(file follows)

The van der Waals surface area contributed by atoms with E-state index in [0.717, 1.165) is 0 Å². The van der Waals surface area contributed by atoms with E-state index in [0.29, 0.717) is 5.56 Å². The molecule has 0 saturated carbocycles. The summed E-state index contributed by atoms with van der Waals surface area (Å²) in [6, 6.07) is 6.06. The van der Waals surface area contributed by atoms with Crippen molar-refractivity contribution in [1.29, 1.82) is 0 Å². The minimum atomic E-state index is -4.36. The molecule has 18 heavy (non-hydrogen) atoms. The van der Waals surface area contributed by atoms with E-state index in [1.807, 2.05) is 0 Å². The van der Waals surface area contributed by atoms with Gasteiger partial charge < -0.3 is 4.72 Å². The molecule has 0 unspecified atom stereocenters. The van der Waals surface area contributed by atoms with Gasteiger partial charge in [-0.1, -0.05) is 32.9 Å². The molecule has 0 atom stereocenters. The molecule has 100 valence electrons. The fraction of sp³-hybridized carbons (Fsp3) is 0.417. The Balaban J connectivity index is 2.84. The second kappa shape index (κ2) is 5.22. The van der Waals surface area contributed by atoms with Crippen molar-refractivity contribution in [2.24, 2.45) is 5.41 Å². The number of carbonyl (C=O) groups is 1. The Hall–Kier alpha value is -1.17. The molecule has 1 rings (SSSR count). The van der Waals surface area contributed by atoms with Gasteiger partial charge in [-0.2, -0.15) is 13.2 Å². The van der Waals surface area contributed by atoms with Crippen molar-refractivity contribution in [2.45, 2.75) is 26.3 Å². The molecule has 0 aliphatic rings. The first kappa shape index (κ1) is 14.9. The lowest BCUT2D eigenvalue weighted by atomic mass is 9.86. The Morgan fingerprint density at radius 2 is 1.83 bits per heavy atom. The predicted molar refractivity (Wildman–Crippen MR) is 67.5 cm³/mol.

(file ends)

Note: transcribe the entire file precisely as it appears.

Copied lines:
The van der Waals surface area contributed by atoms with E-state index in [0.717, 1.165) is 0 Å². The van der Waals surface area contributed by atoms with E-state index in [0.29, 0.717) is 5.56 Å². The molecule has 0 saturated carbocycles. The summed E-state index contributed by atoms with van der Waals surface area (Å²) in [6, 6.07) is 6.06. The van der Waals surface area contributed by atoms with Crippen molar-refractivity contribution in [1.29, 1.82) is 0 Å². The minimum atomic E-state index is -4.36. The molecule has 18 heavy (non-hydrogen) atoms. The van der Waals surface area contributed by atoms with E-state index in [1.807, 2.05) is 0 Å². The van der Waals surface area contributed by atoms with Gasteiger partial charge < -0.3 is 4.72 Å². The molecule has 0 unspecified atom stereocenters. The van der Waals surface area contributed by atoms with Gasteiger partial charge in [-0.1, -0.05) is 32.9 Å². The molecule has 0 atom stereocenters. The molecule has 100 valence electrons. The fraction of sp³-hybridized carbons (Fsp3) is 0.417. The Balaban J connectivity index is 2.84. The second kappa shape index (κ2) is 5.22. The van der Waals surface area contributed by atoms with Crippen molar-refractivity contribution in [2.24, 2.45) is 5.41 Å². The number of carbonyl (C=O) groups is 1. The Hall–Kier alpha value is -1.17. The molecule has 1 rings (SSSR count). The van der Waals surface area contributed by atoms with Gasteiger partial charge in [-0.2, -0.15) is 13.2 Å². The van der Waals surface area contributed by atoms with Crippen molar-refractivity contribution in [2.45, 2.75) is 26.3 Å². The molecule has 0 aliphatic rings. The first kappa shape index (κ1) is 14.9. The lowest BCUT2D eigenvalue weighted by atomic mass is 9.86. The Morgan fingerprint density at radius 2 is 1.83 bits per heavy atom. The predicted molar refractivity (Wildman–Crippen MR) is 67.5 cm³/mol.